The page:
This is a very clever spoof on all the happy-face prognostricators who delight in announcing, without evidence, that y2k is "a problem," but not too big a problem.
What is significant is that this article appeared in the journal of software engineering published by the U.S. Air Force, CROSSTALK (Jan. 1998).
It is clear that the software experts with the Air Force recognize the enormous threat. Too bad the happy-face prognosticators don't.
Loris May has the solution: call in MacGyver.
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In spite of this kind of strong data, many Y2K "experts" insist that most organizations have started far too late to fix all their systems. It is sad that just because these experts have watched a few hundred non-Y2K-compliant systems crash and burn, and have seen how long it takes just to test a system, and have seen that organizations are allocating only a fraction of the needed resources to the problem, they think they can do some math and declare that almost everyone is ridiculously behind schedule.
These experts obviously haven't watched enough television. By now, everyone should know that no problem is too big, and no odds are too high for a scrappy group of misfits who appear a little rough around the edges, yet when the going gets tough they can do the impossible. I can't count how many times I saw "The A-Team" take only one afternoon to create, for example, a tactical stealth helicopter using nothing but duct tape and an abandoned '76 Pacer. Certainly, our computer engineers could muster an equivalent feat! I bet that MacGyver alone could fix the Y2K problem using nothing but PVC pipe, a transistor radio, and Gouda cheese. . . .
But I won't bore you with the technical details of Y2K fixes. . . . As I will prove below, any nitwit can refute the worst-case projections of the experts.
Businesses will have a greatly decreased ability to produce, distribute, and sell goods. Rippling financial losses may trigger stock price plunges, business failures, bank closures, unemployment, and recession. Yeah, right. Do they really think the world economy is that volatile? Look at the U.S. stock market—stable, independent, impervious to any outside influence other than when Alan Greenspan sneezes in the wrong direction. And who cares if all that highly overvalued stock suddenly self-corrects to a fraction of its present value? The Great Depression wasn't that bad.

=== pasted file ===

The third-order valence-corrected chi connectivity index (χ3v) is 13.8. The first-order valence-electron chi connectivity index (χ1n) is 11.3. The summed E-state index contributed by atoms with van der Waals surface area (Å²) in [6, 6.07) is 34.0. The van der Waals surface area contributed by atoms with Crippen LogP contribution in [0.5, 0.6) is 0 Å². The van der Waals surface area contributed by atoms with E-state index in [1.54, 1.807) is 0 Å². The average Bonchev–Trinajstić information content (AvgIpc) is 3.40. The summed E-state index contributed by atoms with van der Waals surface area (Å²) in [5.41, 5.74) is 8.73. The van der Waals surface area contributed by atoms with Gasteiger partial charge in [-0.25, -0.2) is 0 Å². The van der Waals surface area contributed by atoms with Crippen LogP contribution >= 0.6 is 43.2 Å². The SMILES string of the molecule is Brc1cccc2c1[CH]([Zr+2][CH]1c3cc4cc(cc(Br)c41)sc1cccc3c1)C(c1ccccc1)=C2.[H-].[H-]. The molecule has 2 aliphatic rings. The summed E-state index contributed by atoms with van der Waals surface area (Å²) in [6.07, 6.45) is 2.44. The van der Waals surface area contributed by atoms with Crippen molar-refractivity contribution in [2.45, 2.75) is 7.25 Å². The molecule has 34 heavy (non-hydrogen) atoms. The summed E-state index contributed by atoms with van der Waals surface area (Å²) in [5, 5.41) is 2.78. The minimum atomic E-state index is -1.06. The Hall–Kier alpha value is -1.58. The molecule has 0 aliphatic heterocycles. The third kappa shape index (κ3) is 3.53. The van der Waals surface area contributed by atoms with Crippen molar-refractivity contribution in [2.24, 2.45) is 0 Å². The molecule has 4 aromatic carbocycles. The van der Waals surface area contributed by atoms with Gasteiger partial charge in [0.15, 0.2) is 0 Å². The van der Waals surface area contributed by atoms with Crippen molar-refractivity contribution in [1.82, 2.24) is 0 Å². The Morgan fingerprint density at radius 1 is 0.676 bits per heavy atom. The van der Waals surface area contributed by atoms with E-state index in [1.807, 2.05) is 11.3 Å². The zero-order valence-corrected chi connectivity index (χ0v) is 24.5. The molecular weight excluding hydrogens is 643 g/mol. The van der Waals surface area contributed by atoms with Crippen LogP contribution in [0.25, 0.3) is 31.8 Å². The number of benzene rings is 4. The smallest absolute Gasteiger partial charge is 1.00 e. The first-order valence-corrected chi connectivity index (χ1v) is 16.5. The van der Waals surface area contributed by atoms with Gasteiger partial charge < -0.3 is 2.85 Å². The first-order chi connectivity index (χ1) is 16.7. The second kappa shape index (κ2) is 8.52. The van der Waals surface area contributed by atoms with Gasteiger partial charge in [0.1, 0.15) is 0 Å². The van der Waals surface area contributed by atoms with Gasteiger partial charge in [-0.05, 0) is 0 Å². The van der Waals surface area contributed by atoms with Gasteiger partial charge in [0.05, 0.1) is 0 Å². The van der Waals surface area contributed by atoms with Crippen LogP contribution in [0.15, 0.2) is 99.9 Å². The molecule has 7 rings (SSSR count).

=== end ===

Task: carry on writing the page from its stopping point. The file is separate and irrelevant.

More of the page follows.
The communication, distribution, and utility infrastructures may limp badly for a time. (Yawn.) What if it did happen? Most people have a few days' supply of food on hand and plenty of flammable furniture. And we're talking about the dead of winter here—plenty of snow to melt into water. A few days is time enough for thousands of food distributors and utility companies to work out any unanticipated Y2K bugs from their decentralized, real-time networks run by thousands of interconnected, one-of-a-kind computer systems. Not to worry!
State, local, and federal government computer systems will be largely unable to function. This could result in many wholesale changes to the way taxes are collected and services are rendered. That's supposed to be a disadvantage? It goes without saying that in the face of disaster, our elected leaders would set aside petty differences, and in less time than it takes to vote down a congressional pay cut, would form a solution that is efficient, effective, fair, and beneficial to all.
I could go on and on, but I've made my point. . . . So who do we bet the farm on: MacGyver or the "experts"? I'll take MacGyver—after all, what have we got to lose?